What got me thinking in this week’s Torah portion - Mishpatim - is something said toward the end of the portion. Most of the portion is Moses communicating ‘mishpatim’ - laws for the people to follow. As the end of this long list. Moses goes before God and the Torah says that to Moses, God was an 'all consuming fire'. Literally, an ‘eating’ fire. What got me thinking is that there is another little more known instance of Moses communicating with God - their first encounter at the Burning Bush - God also appears to Moses as fire. However, the Torah tells us that this fire was the exact opposite -- it was a non-eating fire, it did NOT consume the bush (or Moses for that matter).
What gives? If we seek to disprove the immutability of the text or search for evidence of the ongoing historical game of 'telephone' that lies behind the Torah, then the appearance of these dual, opposite God-fires may offer helpful evidence. These are not my goals -- my goal is take this small snowball of a question and then push and prod it down the slope of my mind and see where it goes ...
So, what about all of the dualities in the world? What about the constant parade of two ideas/feelings/natures that seem to live on opposite ends of important spectrums in my life? Often I find myself with a strong affinity towards one and an equally strong indifference or aversion to the other. This constant dance along these spectrums of opposites take place in the realms of the intrapersonal and extrapersonal. Take the consuming and non-consuming fires of introversion and extroversion. Wherever we each fall along this spectrum, we must admit the dynamic tension between the two is essential to our lives. If you would label yourself as ‘introvert’ -- it is not only to upon you to be aware, honor and cultivate the strengths that come from that way of engaging the world - but to welcome the spirit of extroversion into your life, as well. Complete with the gifts and challenges it offers. When you, as introvert, encounter and engage with the extroverts in your life it is upon you to do so with understanding and appreciation as to how both of you bring essential aspects to one another and to the larger whole that is the dynamic of life.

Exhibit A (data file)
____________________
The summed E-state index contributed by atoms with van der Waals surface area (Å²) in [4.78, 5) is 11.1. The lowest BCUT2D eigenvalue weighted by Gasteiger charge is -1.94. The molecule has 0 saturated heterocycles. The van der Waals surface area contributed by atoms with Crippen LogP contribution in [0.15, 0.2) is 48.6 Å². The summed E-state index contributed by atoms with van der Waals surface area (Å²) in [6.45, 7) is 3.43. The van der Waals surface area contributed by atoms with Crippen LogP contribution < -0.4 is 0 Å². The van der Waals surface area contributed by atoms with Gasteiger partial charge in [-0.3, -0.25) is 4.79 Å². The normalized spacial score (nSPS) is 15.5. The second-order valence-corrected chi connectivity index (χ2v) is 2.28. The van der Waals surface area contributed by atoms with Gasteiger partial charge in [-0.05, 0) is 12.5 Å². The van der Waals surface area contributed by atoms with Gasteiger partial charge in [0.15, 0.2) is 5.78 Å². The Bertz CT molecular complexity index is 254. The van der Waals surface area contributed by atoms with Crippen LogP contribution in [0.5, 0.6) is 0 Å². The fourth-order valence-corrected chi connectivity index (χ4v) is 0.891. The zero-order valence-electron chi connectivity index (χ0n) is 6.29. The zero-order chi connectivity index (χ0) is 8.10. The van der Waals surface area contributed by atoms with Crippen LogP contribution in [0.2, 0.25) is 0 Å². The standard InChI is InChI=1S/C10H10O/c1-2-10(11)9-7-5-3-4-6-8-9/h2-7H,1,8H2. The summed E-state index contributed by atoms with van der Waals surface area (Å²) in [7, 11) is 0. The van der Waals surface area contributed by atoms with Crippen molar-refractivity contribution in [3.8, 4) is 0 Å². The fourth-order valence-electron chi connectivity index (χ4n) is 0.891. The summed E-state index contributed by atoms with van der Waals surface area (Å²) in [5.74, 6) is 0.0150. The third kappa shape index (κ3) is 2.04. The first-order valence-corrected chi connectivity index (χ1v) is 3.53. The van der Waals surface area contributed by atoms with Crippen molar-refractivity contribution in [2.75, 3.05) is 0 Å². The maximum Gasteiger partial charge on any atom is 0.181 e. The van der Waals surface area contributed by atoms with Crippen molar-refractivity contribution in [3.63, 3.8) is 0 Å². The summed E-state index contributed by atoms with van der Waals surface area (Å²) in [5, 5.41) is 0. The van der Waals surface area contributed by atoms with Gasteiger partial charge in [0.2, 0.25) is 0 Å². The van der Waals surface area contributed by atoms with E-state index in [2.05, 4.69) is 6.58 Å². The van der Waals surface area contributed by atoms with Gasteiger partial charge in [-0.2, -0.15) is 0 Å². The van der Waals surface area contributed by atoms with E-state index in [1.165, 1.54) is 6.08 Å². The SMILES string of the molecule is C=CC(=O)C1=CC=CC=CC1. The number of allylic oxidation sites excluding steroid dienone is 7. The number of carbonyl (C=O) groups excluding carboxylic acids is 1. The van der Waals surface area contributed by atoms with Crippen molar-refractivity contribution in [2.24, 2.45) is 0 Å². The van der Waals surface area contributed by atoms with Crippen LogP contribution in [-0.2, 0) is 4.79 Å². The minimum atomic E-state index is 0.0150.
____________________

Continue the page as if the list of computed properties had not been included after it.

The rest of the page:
I think about the way that the Jewish mystical tradition understands the interplay of such opposites. Within one of the mystical blueprints of reality - known as the Sefirot - there are two distinct and different sides. The interplay of the energies of each side is essential to the forward progress of all aspects of life. Not unlike the introvert and extrovert model, one side exhibits the power of restraint and the other the power of embrace. The energies of these two sides of the blueprints come together toward other energies that can only be harnessed by such a union. It is a spiritual Venn diagram of how the dialectic of life grows and progresses.
Too much wordy, foggy, ambiguous mystical language? Think of it this way ... Think of light and water. How completely different they are ... in how they are experienced, their make-up. And yet, there are times when as different as they are ... say right after a thunderstorm wraps up, they join together at some intersection on their spectrum of differences ... and wow, it’s a rainbow.
Duality seems to be a reality. The reality of duality might be two-fold -- just like the two God-fires - they may or may not consume you. These internal or external opposite poles energize and enervate. They intimidate and elevate. They motivate and frustrate. So, pay attention - for these fires can both burn you and bring you light.
Welcome to Mo-Drash ... the weird confluence of the Jewish tradition of Midrash and me!
What is Midrash? Literally, the word derives from the Hebrew root that expresses interpretation. Figuratively, it is the process by which Jews read between the lines of our sacred stories and seek insight from what we discover from each story, verse, word, letter and stroke of the pen.
Who am I? My name is Adam Morris, but known by many as Rabbi Mo. I spend a lot of my time serving in the role of rabbi, but I am also a husband, a dad, a runner and a 'weekend' craftsman (among other things). I try to move like Abraham to find my Place ... to wrestle like Jacob to know my Place ... and to snicker like Sarah to keep me in my Place.
B'makom she-ani omayd (from The Place where I stand),